Ever since it began in 1995, gaming fans have wondered if they would be able to buy tickets to the annual Electronic Entertainment Expo gaming trade show, better known as E3. For the 2017 edition, their wishes will finally be fulfilled. The organization that runs E3, the Entertainment Software Association, has announced it will offer 15,000 tickets for the show that will be sold to the general public. The event will be held in Los Angeles from June 13-15.
In the past, E3 was only supposed to attended by people who were actively employed in the game industry, along with professional media that covered the event, and a few stray celebrities and “booth babes”. In the past few years, the ESA has allowed some of the game publishers who exhibit at the show to invite fans to attend. In 2016, the group organized “E3 Live”, a small public event that was set next to the actual E3 show at the Los Angeles Convention Center, with a limited number of exhibitors.
However, E3 has also seen a number of major game publishers bypass the show recently, including Activision and Electronic Arts. In fact, EA set up its own event in 2016 to show its games in LA to the public next to the actual E3 venue in 2016. EA will also hold its own event again in 2017, but this time it will be held in Hollywood, well away from downtown LA.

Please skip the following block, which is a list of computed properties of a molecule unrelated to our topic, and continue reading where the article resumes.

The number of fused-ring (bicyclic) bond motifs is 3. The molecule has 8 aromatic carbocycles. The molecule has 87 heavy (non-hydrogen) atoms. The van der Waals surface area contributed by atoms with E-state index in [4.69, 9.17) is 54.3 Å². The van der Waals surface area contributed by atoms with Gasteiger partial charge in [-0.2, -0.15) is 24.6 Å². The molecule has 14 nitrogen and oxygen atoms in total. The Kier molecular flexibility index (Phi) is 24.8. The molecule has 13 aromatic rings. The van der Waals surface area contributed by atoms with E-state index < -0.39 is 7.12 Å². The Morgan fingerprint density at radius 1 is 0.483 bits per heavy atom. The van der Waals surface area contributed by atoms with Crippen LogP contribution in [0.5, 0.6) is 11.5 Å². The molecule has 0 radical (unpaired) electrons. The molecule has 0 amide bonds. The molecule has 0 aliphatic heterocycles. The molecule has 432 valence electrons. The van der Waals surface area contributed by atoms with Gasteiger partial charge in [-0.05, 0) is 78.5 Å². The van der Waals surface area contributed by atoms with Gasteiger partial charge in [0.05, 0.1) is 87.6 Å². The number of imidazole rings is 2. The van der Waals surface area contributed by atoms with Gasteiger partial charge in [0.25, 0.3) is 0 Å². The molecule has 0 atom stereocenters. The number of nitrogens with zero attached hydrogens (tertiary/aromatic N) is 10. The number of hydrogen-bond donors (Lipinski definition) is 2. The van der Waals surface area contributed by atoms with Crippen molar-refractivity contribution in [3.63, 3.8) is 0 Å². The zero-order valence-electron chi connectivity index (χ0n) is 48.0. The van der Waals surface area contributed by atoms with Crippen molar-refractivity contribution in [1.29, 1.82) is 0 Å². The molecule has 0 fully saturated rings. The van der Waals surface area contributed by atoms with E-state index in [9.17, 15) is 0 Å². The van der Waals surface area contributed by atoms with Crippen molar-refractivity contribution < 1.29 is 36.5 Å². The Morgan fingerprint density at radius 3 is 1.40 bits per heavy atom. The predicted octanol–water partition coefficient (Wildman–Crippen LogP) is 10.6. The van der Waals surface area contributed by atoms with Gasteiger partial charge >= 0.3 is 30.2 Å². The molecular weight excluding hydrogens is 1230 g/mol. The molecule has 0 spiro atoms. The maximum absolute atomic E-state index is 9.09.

— E3 (@E3) February 8, 2017
It looks like the ESA has figured out that it needs to get some hardcore gaming fans, who might not have a direct connection to the industry, to attend E3 2017 in order to generate more interest in the show from exhibitors. The actual tickets will go on sale at the official E3 site starting on Monday, February 13. They won’t be cheap; the tickets will cost $150 just on February 13, and will go up to $250 afterwards, to attend all three days of E3. In addition to access to the show’s main exhibit halls, the public E3 tickets will allow those folks to attend panels and other special events that will be revealed in the coming weeks. E3 2017 will also sell special business tickets for people like analysts, lawyers and other executive types. They will get “preferred entry” into the show as well as their own business lounge.
It will be interesting to see if E3 exhibitors will make any changes to their presentations now that they know they will be showing off their upcoming titles to regular gamers as well as industry folks. Will you try to attend E3 2017 for its debut to the public? Let us know your thoughts in the comments!